External sign design: Julian Opie
Interior design: Ake Axelsson
Architect: Ellis Williams
Type design: Ulf Greger Nilsson and Henrik Nygren
Baltic, on the banks of the River Tyne, has been a long-time coming. Architect Dominic Williams of Ellis Williams was appointed to convert the former flour mill into a contemporary art centre back in 1994, and even though it’s now just a few months away from opening, director Sune Nordgren and artist Julian Opie are still in discussions over the final form the signs will take.
Opie’s involvement as creative consultant is an unusual one. Initially invited to advise on the building design because of his extensive experience as an exhibitor in galleries worldwide, Opie has ended up involved in everything from furniture to signage.
For the latter, he is devising a series of metal spray-painted road signs to be placed around the city on routes to Baltic, gathering in density as they near the building.
The unconventional approach to the signs reflects his status as an artist. ‘It’s about blurring a view of what’s an artwork and what’s a sign,’ explains Nordgren.
The roadsigns won’t bear the name Baltic, but will instead feature graphic images by Opie designed to have ‘indirect association with Baltic’ and stimulate curiosity, Opie says.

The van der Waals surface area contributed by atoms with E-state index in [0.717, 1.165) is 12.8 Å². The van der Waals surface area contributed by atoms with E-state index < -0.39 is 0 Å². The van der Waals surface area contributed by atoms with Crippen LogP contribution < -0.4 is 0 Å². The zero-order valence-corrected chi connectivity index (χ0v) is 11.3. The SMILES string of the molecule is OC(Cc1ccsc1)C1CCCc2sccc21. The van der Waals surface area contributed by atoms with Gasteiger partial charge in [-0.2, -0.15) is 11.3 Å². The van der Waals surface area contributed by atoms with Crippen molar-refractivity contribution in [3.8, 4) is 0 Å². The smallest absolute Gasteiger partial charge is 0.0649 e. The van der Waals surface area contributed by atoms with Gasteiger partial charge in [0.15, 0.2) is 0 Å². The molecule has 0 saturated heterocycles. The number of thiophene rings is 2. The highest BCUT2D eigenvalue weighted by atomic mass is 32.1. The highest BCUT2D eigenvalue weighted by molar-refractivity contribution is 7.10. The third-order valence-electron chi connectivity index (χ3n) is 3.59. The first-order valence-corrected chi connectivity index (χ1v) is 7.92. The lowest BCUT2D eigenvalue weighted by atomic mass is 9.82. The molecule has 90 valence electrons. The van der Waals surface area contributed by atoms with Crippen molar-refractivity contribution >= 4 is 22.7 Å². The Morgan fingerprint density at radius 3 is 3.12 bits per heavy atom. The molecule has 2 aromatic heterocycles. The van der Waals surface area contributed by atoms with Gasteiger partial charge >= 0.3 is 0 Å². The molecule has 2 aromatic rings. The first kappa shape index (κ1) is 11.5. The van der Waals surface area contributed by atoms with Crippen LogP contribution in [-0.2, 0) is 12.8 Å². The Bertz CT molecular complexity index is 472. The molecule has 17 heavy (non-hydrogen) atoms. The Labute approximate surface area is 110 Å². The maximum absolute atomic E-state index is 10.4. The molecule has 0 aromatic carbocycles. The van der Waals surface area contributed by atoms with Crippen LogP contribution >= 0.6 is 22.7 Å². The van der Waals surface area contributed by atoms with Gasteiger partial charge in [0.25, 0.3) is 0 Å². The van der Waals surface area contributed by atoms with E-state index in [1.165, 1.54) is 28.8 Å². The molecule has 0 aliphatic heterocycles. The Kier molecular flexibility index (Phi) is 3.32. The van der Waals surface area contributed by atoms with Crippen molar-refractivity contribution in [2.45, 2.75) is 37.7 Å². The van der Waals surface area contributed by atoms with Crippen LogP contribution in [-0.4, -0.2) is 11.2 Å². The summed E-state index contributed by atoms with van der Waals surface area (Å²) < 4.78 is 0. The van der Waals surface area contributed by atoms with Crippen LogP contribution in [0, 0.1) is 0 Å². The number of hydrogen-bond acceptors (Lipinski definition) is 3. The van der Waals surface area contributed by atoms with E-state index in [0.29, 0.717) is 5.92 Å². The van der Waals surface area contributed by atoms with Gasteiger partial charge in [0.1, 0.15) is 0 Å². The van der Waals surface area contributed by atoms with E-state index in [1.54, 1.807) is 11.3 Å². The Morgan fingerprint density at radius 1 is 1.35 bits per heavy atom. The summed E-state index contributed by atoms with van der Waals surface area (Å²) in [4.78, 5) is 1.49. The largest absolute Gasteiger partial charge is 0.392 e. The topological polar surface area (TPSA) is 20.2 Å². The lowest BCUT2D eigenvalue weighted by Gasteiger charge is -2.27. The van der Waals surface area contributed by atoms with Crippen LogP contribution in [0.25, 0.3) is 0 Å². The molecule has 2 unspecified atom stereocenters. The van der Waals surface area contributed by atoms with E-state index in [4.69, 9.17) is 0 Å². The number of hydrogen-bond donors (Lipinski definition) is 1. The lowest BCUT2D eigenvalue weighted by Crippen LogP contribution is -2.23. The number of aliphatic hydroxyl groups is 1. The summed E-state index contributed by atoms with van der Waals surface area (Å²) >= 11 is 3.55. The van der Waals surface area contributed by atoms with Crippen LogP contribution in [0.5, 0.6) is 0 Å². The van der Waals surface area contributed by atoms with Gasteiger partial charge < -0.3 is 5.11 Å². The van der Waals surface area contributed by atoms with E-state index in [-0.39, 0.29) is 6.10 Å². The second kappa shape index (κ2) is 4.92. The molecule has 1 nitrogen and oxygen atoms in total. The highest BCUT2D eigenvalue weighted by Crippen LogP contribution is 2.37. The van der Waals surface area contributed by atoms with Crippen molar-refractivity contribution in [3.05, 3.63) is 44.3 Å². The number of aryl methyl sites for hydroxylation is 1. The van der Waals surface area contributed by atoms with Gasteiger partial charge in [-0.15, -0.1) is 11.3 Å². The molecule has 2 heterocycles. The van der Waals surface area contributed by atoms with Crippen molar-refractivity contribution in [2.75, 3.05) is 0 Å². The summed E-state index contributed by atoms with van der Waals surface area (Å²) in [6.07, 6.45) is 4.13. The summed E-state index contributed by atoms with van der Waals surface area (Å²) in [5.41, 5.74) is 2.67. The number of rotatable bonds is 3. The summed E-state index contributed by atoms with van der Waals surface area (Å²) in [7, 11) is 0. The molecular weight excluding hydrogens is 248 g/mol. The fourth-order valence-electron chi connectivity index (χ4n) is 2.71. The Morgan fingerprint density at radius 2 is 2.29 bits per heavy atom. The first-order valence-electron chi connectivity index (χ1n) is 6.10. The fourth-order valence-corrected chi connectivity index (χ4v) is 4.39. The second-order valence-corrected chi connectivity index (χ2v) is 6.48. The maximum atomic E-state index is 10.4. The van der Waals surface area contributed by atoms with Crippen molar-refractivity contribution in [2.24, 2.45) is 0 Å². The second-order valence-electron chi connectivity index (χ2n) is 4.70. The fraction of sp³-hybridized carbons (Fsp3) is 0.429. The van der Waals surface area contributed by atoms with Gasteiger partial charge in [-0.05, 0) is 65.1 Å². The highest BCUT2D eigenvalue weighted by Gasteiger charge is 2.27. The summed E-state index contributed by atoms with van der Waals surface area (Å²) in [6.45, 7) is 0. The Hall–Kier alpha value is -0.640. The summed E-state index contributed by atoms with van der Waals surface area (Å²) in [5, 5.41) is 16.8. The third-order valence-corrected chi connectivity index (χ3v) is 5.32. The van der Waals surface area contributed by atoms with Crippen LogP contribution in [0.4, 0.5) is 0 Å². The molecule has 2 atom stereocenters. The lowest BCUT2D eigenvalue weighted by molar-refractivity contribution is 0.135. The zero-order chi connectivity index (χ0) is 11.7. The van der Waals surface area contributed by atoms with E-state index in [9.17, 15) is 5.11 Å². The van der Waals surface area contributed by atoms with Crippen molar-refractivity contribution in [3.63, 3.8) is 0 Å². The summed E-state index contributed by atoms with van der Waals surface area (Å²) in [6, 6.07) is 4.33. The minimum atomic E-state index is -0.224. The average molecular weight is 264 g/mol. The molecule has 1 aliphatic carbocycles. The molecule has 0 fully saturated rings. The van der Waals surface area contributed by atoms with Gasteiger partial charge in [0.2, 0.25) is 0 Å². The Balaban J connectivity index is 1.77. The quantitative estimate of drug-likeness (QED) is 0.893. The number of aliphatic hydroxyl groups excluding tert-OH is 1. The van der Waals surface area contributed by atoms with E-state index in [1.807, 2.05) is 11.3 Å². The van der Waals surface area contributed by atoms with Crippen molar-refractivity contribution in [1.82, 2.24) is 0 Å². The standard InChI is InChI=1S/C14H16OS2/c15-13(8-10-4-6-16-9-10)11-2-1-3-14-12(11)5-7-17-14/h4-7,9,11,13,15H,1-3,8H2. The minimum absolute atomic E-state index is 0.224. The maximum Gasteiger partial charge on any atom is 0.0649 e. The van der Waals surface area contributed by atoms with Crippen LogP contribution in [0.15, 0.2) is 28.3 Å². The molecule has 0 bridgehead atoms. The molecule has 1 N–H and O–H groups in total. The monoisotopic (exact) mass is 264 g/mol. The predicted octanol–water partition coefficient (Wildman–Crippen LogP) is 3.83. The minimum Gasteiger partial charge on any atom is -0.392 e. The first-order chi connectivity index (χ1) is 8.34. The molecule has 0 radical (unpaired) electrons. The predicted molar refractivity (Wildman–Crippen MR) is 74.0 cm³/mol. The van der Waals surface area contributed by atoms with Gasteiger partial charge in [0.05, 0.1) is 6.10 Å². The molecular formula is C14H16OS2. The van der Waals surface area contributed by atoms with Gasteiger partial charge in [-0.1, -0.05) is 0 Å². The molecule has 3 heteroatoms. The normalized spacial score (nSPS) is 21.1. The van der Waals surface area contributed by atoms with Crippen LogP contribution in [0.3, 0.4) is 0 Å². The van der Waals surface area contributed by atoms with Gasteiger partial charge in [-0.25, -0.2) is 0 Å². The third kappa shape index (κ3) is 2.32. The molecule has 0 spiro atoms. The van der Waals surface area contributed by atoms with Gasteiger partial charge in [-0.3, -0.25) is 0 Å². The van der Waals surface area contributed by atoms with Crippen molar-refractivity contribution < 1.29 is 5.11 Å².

Non-domestic, urban animals such as hedgehogs and foxes, ‘innocent’ of involvement in urban planning, but nonetheless still associated with that whole sector, will grace the signs, says Opie. The animal images will initially be a ‘question mark, which will then be answered when visitors get to Baltic and see more of them [the signs],’ he adds.
On the outside of the building itself, no new signs are needed as the name Baltic is still visible. Swedish typographers Ulf Greger Nilsson and Henrik Nygren helped develop a suitably rough, industrial typeface to suit the building, adapting a 1940s wooden-block print called Affisch into the museum’s own typeface Baltic Affisch.
‘It’s basic, almost anti-design,’ says Nordgren, who expects this approach to be reflected in the internal sign system, which will be developed in-house in conjunction with Opie to complement the interiors by Swedish designer Ake Axelsson.
Opie has suggested some freestanding directional signs with safety signs applied directly to walls, but details will be finalised between now and the opening in July.